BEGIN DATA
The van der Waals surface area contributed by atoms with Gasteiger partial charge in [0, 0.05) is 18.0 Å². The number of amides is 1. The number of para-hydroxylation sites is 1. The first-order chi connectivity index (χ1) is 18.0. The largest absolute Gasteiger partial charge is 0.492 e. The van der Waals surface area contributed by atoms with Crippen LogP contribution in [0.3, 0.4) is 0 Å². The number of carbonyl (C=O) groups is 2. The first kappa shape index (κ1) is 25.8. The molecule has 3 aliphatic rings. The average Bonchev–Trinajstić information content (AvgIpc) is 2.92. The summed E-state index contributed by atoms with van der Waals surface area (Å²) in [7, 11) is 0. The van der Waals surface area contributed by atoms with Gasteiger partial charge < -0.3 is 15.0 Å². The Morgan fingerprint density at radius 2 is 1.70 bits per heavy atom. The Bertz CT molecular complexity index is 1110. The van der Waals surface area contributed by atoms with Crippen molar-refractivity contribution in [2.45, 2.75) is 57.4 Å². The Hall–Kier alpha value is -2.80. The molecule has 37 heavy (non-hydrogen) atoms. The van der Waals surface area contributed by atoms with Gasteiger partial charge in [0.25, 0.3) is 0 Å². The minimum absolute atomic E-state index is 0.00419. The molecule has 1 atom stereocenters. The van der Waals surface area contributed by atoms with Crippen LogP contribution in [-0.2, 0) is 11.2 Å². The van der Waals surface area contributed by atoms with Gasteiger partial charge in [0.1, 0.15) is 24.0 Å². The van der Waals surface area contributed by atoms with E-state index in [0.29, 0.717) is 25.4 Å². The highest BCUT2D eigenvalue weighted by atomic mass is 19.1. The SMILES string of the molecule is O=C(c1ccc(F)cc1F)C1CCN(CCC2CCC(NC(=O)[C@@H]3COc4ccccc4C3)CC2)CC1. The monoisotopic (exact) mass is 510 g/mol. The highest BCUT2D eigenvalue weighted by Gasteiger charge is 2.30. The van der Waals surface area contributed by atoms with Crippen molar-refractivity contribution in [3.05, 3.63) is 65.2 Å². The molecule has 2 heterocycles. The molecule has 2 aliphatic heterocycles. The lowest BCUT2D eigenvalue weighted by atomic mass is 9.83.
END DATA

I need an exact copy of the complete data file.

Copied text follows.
The van der Waals surface area contributed by atoms with Gasteiger partial charge in [0, 0.05) is 18.0 Å². The number of amides is 1. The number of para-hydroxylation sites is 1. The first-order chi connectivity index (χ1) is 18.0. The largest absolute Gasteiger partial charge is 0.492 e. The van der Waals surface area contributed by atoms with Crippen LogP contribution in [0.3, 0.4) is 0 Å². The number of carbonyl (C=O) groups is 2. The first kappa shape index (κ1) is 25.8. The molecule has 3 aliphatic rings. The average Bonchev–Trinajstić information content (AvgIpc) is 2.92. The summed E-state index contributed by atoms with van der Waals surface area (Å²) in [7, 11) is 0. The van der Waals surface area contributed by atoms with Gasteiger partial charge < -0.3 is 15.0 Å². The Morgan fingerprint density at radius 2 is 1.70 bits per heavy atom. The Bertz CT molecular complexity index is 1110. The van der Waals surface area contributed by atoms with Crippen molar-refractivity contribution in [2.45, 2.75) is 57.4 Å². The Hall–Kier alpha value is -2.80. The molecule has 37 heavy (non-hydrogen) atoms. The van der Waals surface area contributed by atoms with Gasteiger partial charge in [0.25, 0.3) is 0 Å². The minimum absolute atomic E-state index is 0.00419. The molecule has 1 atom stereocenters. The van der Waals surface area contributed by atoms with Crippen LogP contribution in [-0.2, 0) is 11.2 Å². The van der Waals surface area contributed by atoms with Gasteiger partial charge in [0.1, 0.15) is 24.0 Å². The van der Waals surface area contributed by atoms with E-state index in [0.29, 0.717) is 25.4 Å². The highest BCUT2D eigenvalue weighted by atomic mass is 19.1. The SMILES string of the molecule is O=C(c1ccc(F)cc1F)C1CCN(CCC2CCC(NC(=O)[C@@H]3COc4ccccc4C3)CC2)CC1. The monoisotopic (exact) mass is 510 g/mol. The highest BCUT2D eigenvalue weighted by Gasteiger charge is 2.30. The van der Waals surface area contributed by atoms with Crippen molar-refractivity contribution in [3.05, 3.63) is 65.2 Å². The molecule has 2 heterocycles. The molecule has 2 aliphatic heterocycles. The lowest BCUT2D eigenvalue weighted by atomic mass is 9.83.